# Sard's theorem

Sard's theorem, also known as Sard's lemma or the Morse–Sard theorem, is a result in mathematical analysis that asserts that the set of critical values (that is, the image of the set of critical points) of a smooth function f from one Euclidean space or manifold to another is a null set, i.e., it has Lebesgue measure 0. This makes the set of critical values "small" in the sense of a generic property. The theorem is named for Anthony Morse and Arthur Sard.

## Statement

More explicitly (Sternberg (1964, Theorem II.3.1); Sard (1942)), let

${\displaystyle f\colon \mathbb {R} ^{n}\rightarrow \mathbb {R} ^{m}}$

be ${\displaystyle C^{k}}$, (that is, ${\displaystyle k}$ times continuously differentiable), where ${\displaystyle k\geq \max\{n-m+1,1\}}$. Let ${\displaystyle X}$ denote the critical set of ${\displaystyle f,}$ which is the set of points ${\displaystyle x\in \mathbb {R} ^{n}}$ at which the Jacobian matrix of ${\displaystyle f}$ has rank ${\displaystyle <\min\{m,n\}}$. Then the image ${\displaystyle f(X)}$ has Lebesgue measure 0 in ${\displaystyle \mathbb {R} ^{m}}$.

Intuitively speaking, this means that although ${\displaystyle X}$ may be large, its image must be small in the sense of Lebesgue measure: while ${\displaystyle f}$ may have many critical points in the domain ${\displaystyle \mathbb {R} ^{n}}$, it must have few critical values in the image ${\displaystyle \mathbb {R} ^{m}}$.

More generally, the result also holds for mappings between second countable differentiable manifolds ${\displaystyle M}$ and ${\displaystyle N}$ of dimensions ${\displaystyle m}$ and ${\displaystyle n}$, respectively. The critical set ${\displaystyle X}$ of a ${\displaystyle C^{k}}$ function

${\displaystyle f:N\rightarrow M}$

consists of those points at which the differential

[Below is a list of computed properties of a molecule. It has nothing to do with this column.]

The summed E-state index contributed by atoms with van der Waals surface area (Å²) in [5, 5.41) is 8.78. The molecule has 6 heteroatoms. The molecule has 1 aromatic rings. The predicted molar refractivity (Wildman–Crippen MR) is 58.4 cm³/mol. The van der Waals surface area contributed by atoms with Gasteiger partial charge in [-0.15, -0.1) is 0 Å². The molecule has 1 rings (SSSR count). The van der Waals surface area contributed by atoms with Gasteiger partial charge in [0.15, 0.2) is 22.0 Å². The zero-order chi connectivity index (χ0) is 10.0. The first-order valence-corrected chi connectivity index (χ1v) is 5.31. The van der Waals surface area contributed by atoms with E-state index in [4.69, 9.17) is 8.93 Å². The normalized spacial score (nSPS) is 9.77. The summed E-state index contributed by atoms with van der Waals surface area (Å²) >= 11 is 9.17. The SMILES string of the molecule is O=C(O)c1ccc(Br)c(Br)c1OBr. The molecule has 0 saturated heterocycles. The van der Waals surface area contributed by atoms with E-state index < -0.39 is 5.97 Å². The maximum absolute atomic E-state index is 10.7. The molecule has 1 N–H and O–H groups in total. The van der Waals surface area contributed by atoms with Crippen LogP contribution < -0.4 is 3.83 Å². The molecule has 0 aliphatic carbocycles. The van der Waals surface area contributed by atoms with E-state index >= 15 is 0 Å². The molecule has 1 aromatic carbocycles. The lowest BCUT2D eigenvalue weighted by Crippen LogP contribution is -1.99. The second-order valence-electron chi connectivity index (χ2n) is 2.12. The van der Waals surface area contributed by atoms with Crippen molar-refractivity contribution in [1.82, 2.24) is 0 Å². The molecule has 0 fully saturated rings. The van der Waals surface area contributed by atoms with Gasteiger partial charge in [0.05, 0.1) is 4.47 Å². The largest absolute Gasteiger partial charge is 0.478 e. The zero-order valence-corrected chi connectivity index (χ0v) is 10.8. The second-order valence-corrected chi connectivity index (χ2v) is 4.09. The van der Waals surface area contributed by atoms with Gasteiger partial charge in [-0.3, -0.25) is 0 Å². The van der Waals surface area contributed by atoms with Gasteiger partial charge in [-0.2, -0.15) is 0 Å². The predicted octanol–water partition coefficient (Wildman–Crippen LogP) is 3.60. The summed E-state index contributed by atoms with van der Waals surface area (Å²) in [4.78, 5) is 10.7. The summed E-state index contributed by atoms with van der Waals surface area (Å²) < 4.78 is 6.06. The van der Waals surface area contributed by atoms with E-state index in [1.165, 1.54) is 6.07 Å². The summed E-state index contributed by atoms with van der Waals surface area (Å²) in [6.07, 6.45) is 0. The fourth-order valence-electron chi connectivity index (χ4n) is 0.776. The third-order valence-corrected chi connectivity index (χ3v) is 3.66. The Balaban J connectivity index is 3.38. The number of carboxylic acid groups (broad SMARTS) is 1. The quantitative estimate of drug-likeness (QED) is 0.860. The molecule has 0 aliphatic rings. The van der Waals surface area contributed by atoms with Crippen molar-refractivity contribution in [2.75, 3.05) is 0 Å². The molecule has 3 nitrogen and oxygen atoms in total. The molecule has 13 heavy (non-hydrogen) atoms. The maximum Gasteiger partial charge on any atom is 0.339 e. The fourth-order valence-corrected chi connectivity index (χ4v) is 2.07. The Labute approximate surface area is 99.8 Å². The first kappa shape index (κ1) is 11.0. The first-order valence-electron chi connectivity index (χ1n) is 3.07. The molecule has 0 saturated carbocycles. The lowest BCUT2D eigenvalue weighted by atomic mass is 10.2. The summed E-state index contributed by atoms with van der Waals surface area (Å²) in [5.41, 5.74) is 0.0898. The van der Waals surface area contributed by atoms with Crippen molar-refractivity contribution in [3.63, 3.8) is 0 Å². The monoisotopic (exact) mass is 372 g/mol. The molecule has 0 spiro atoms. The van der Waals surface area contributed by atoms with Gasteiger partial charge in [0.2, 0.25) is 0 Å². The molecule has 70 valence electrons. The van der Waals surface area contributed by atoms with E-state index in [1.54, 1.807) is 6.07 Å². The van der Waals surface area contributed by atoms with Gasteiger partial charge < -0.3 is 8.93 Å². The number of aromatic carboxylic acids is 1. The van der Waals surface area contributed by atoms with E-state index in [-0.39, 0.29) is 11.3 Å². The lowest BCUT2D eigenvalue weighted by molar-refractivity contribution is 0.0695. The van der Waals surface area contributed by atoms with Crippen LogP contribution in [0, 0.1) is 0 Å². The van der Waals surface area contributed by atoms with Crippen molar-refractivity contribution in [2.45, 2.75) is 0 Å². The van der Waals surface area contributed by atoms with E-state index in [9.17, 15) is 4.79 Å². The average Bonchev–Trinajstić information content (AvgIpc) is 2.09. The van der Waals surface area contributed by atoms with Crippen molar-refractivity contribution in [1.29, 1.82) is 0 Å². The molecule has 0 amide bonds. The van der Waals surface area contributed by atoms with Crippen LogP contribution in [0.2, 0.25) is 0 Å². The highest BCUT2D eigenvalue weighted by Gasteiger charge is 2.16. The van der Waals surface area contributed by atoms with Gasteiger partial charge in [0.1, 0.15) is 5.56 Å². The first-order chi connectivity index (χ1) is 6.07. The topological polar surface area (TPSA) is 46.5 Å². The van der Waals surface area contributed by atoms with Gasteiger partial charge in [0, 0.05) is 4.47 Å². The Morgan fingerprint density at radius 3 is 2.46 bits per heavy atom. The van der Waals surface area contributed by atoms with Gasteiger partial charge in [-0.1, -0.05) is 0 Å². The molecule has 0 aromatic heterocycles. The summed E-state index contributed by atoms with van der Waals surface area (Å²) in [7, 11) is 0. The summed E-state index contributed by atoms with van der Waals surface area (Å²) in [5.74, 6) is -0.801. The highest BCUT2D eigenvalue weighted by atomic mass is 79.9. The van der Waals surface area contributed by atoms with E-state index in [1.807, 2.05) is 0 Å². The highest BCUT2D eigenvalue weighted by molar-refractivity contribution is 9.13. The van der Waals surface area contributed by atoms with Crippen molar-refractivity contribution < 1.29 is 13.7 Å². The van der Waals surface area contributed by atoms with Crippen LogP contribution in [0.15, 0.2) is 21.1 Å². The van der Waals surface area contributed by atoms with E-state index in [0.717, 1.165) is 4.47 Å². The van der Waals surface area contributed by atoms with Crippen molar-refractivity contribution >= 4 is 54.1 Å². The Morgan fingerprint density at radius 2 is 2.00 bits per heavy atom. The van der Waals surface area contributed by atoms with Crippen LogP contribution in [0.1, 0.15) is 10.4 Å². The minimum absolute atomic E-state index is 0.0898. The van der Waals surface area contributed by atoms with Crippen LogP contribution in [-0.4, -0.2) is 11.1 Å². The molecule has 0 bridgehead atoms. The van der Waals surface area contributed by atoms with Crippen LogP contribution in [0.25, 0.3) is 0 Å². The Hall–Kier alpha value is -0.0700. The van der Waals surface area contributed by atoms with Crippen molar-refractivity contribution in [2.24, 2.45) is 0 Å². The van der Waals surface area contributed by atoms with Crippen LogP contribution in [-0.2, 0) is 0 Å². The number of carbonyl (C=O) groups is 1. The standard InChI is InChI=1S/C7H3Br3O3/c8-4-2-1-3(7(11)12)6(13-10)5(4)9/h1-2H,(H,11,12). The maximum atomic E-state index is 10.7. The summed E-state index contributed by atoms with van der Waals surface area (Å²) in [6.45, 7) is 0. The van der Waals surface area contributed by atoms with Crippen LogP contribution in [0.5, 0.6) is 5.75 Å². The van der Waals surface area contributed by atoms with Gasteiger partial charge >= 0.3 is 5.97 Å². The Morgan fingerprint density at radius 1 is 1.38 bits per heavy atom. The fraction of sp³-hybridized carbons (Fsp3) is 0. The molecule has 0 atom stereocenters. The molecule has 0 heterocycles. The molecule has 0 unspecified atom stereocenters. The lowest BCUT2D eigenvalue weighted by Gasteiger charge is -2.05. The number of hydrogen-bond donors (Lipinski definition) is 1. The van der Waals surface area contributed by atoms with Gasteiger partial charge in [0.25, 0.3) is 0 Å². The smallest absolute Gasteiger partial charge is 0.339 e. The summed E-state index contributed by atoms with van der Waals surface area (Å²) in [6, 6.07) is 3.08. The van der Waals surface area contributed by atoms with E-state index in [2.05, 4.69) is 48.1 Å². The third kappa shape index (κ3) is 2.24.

${\displaystyle df:TN\rightarrow TM}$

has rank less than ${\displaystyle m}$ as a linear transformation. If ${\displaystyle k\geq \max\{n-m+1,1\}}$, then Sard's theorem asserts that the image of ${\displaystyle X}$ has measure zero as a subset of ${\displaystyle M}$. This formulation of the result follows from the version for Euclidean spaces by taking a countable set of coordinate patches. The conclusion of the theorem is a local statement, since a countable union of sets of measure zero is a set of measure zero, and the property of a subset of a coordinate patch having zero measure is invariant under diffeomorphism.

## Variants

There are many variants of this lemma, which plays a basic role in singularity theory among other fields. The case ${\displaystyle m=1}$ was proven by Anthony P. Morse in 1939 (Morse 1939), and the general case by Arthur Sard in 1942 (Sard 1942).

A version for infinite-dimensional Banach manifolds was proven by Stephen Smale (Smale 1965).

The statement is quite powerful, and the proof involves analysis. In topology it is often quoted — as in the Brouwer fixed point theorem and some applications in Morse theory — in order to use the weaker corollary that “a non-constant smooth map has a regular value”.

In 1965 Sard further generalized his theorem to state that if ${\displaystyle f:M\rightarrow N}$ is ${\displaystyle C^{k}}$ for ${\displaystyle k\geq \max\{n-m+1,1\}}$ and if ${\displaystyle A_{r}\subseteq M}$ is the set of points ${\displaystyle x\in M}$ such that ${\displaystyle df_{x}}$ has rank strictly less than ${\displaystyle r}$, then the r-dimensional Hausdorff measure of ${\displaystyle f(A_{r})}$ is zero. In particular the Hausdorff dimension of ${\displaystyle f(A_{r})}$ is at most r. Caveat: The Hausdorff dimension of ${\displaystyle f(A_{r})}$ can be arbitrarly close to r.[1]